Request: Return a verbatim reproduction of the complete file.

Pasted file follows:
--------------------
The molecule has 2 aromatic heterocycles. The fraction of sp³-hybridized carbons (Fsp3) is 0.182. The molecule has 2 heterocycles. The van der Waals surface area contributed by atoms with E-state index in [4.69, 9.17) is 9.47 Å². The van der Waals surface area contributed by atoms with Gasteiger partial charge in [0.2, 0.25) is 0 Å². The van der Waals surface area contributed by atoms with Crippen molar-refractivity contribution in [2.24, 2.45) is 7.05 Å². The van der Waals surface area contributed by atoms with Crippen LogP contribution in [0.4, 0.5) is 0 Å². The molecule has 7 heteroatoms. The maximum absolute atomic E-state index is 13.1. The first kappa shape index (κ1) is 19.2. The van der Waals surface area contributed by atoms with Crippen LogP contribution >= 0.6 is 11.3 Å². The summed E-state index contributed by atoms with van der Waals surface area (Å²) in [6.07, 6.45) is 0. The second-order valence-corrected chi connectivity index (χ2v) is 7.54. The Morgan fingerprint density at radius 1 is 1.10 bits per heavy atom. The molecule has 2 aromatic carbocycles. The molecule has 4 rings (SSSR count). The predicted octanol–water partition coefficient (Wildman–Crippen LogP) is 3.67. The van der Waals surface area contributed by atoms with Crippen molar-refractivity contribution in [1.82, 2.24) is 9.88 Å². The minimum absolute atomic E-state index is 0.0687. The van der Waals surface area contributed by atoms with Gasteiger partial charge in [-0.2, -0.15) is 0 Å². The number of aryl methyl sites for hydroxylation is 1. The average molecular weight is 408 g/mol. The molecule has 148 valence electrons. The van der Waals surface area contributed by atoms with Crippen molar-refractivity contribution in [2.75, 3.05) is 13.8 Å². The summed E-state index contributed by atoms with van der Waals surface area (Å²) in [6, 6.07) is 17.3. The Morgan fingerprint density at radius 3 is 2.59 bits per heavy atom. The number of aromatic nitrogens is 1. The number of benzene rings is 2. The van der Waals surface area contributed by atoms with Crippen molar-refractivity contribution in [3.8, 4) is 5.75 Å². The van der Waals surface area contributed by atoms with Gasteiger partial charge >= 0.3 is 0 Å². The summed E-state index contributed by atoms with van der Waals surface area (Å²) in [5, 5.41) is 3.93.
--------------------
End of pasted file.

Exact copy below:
The molecule has 2 aromatic heterocycles. The fraction of sp³-hybridized carbons (Fsp3) is 0.182. The molecule has 2 heterocycles. The van der Waals surface area contributed by atoms with E-state index in [4.69, 9.17) is 9.47 Å². The van der Waals surface area contributed by atoms with Gasteiger partial charge in [0.2, 0.25) is 0 Å². The van der Waals surface area contributed by atoms with Crippen molar-refractivity contribution in [2.24, 2.45) is 7.05 Å². The van der Waals surface area contributed by atoms with Crippen LogP contribution in [0.4, 0.5) is 0 Å². The molecule has 7 heteroatoms. The maximum absolute atomic E-state index is 13.1. The first kappa shape index (κ1) is 19.2. The van der Waals surface area contributed by atoms with Crippen LogP contribution >= 0.6 is 11.3 Å². The summed E-state index contributed by atoms with van der Waals surface area (Å²) in [6.07, 6.45) is 0. The second-order valence-corrected chi connectivity index (χ2v) is 7.54. The Morgan fingerprint density at radius 1 is 1.10 bits per heavy atom. The molecule has 2 aromatic carbocycles. The molecule has 4 rings (SSSR count). The predicted octanol–water partition coefficient (Wildman–Crippen LogP) is 3.67. The van der Waals surface area contributed by atoms with Crippen molar-refractivity contribution in [1.82, 2.24) is 9.88 Å². The minimum absolute atomic E-state index is 0.0687. The van der Waals surface area contributed by atoms with Gasteiger partial charge in [-0.2, -0.15) is 0 Å². The number of aryl methyl sites for hydroxylation is 1. The average molecular weight is 408 g/mol. The molecule has 148 valence electrons. The van der Waals surface area contributed by atoms with Crippen molar-refractivity contribution in [2.75, 3.05) is 13.8 Å². The summed E-state index contributed by atoms with van der Waals surface area (Å²) in [6, 6.07) is 17.3. The Morgan fingerprint density at radius 3 is 2.59 bits per heavy atom. The number of aromatic nitrogens is 1. The number of benzene rings is 2. The van der Waals surface area contributed by atoms with Crippen molar-refractivity contribution in [3.8, 4) is 5.75 Å². The van der Waals surface area contributed by atoms with Gasteiger partial charge >= 0.3 is 0 Å². The summed E-state index contributed by atoms with van der Waals surface area (Å²) in [5, 5.41) is 3.93.